10 Feb And the approbation of others makes me not think the better of myself… (MICHEL DE MONTAIGNE)
Besides that I am very ignorant in my own affairs, I am struck by the assurance that every one has of himself: whereas there is scarcely anything that I am sure I know, or that I dare be responsible to myself that I can do: I have not my means of doing anything in condition and ready, and am only instructed therein after the effect; as doubtful of my own force as I am of another’s. Whence it comes to pass that if I happen to do anything commendable, I attribute it more to my fortune than industry, forasmuch as I design everything by chance and in fear. I have this, also, in general, that of all the opinions antiquity has held of men in gross, I most willingly embrace and adhere to those that most contemn and undervalue us, and most push us to naught; methinks, philosophy has never so fair a game to play as when it falls upon our vanity and presumption; when it most lays open our irresolution, weakness, and ignorance. I look upon the too good opinion that man has of himself to be the nursing mother of all the most false opinions, both public and private.
But to return to what concerns myself; I think it would be very difficult for any other man to have a meaner opinion of himself; nay, for any other to have a meaner opinion of me than of myself:
I look upon myself as one of the common sort, saving in this, that I have no better an opinion of myself; guilty of the meanest and most popular defects, but not disowning or excusing them; and I do not value myself upon any other account than because I know my own value.
For in truth, as to the effects of the mind, there is no part of me, be it what it will, with which I am satisfied; and the approbation of others makes me not think the better of myself. My judgment is tender and nice, especially in things that concern myself. I ever repudiate myself, and feel myself float and waver by reason of my weakness. I have nothing of my own that satisfies my judgment. My sight is clear and regular enough, but, at working, it is apt to dazzle; as I most manifestly find in poetry: I love it infinitely, and am able to give a tolerable judgment of other men’s works; but, in good earnest, when I apply myself to it, I play the child, and am not able to endure myself. A man may play the fool in everything else, but not in poetry;
Neither men, nor gods, nor the pillars (on which the poets offered their writings) permit mediocrity in poets.
I would to God this sentence was written over the doors of all our printers, to forbid the entrance of so many rhymesters!
The truth is, that nothing is more confident than a bad poet.
Why have not we such people?—[As those about to be mentioned.]— Dionysius the father valued himself upon nothing so much as his poetry; at the Olympic games, with chariots surpassing all the others in magnificence, he sent also poets and musicians to present his verses, with tent and pavilions royally gilt and hung with tapestry. When his verses came to be recited, the excellence of the delivery at first attracted the attention of the people; but when they afterwards came to poise the meanness of the composition, they first entered into disdain, and continuing to nettle their judgments, presently proceeded to fury, and ran to pull down and tear to pieces all his pavilions: and, that his chariots neither performed anything to purpose in the race, and that the ship which brought back his people failed of making Sicily, and was by the tempest driven and wrecked upon the coast of Tarentum, they certainly believed was through the anger of the gods, incensed, as they themselves were, against the paltry Poem; and even the mariners who escaped from the wreck seconded this opinion of the people: to which also the oracle that foretold his death seemed to subscribe; which was, “that Dionysius should be near his end, when he should have overcome those who were better than himself,” which he interpreted of the Carthaginians, who surpassed him in power; and having war with them, often declined the victory, not to incur the sense of this prediction; but he understood it ill; for the god indicated the time of the advantage, that by favour and injustice he obtained at Athens over the tragic poets, better than himself, having caused his own play called the Leneians to be acted in emulation; presently after which victory he died, and partly of the excessive joy he conceived at the success.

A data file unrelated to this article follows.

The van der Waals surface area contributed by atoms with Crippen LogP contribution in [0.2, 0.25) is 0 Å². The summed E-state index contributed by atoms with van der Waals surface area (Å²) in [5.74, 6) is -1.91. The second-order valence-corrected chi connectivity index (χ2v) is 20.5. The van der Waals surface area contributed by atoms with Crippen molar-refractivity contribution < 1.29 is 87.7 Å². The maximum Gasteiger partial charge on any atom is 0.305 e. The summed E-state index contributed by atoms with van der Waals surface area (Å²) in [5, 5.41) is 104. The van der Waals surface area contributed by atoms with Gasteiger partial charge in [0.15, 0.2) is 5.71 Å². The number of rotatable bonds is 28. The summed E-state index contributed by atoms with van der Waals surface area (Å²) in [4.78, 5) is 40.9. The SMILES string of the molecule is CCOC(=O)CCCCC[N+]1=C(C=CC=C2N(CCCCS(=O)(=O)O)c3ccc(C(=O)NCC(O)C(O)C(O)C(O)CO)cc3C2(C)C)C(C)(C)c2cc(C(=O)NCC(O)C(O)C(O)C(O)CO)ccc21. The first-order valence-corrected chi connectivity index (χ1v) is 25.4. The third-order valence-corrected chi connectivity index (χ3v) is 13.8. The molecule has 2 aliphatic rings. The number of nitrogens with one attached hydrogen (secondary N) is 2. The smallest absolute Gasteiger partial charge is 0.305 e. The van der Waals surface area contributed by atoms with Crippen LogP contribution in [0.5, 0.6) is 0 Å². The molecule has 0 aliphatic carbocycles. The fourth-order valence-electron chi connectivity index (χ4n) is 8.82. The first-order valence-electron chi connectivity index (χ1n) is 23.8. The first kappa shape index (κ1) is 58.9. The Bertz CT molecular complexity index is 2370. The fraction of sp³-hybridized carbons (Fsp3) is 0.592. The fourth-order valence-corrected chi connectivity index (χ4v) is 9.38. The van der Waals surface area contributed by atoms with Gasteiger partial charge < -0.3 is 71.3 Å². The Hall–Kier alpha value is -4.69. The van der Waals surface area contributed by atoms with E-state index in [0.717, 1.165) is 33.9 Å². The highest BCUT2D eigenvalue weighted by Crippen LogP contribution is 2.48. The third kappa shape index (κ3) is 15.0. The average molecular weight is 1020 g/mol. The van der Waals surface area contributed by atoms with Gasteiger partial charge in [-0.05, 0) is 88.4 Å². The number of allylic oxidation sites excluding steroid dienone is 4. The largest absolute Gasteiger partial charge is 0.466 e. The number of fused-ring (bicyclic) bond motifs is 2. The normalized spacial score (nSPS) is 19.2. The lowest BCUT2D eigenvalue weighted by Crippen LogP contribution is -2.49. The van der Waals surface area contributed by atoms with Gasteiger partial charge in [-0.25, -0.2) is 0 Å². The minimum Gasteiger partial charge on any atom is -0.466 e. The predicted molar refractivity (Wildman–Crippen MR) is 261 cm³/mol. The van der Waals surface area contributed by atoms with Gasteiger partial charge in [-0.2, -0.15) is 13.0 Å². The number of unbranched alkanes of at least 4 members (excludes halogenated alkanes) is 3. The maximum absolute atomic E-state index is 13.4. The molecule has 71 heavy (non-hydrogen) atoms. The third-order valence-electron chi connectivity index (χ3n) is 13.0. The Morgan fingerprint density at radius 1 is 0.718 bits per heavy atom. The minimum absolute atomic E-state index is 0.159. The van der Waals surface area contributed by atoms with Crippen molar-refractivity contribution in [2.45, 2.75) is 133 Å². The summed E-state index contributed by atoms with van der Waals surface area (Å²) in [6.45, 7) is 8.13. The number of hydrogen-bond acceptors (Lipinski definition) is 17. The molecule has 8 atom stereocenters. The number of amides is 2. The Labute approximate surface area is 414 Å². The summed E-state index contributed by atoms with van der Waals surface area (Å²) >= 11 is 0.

My works are so far from pleasing me, that as often as I review them, they disgust me:
When I reperuse, I blush at what I have written; I ever see one
passage after another that I, the author, being the judge, consider
should be erased.(Ovid)
Hence I conclude that the productions of those great and rich souls of former times are very much beyond the utmost stretch of my imagination or my wish; their writings do not only satisfy and fill me, but they astound me, and ravish me with admiration; I judge of their beauty; I see it, if not to the utmost, yet so far at least as ‘tis possible for me to aspire.
The Essays of Montaigne
Michel de Montaigne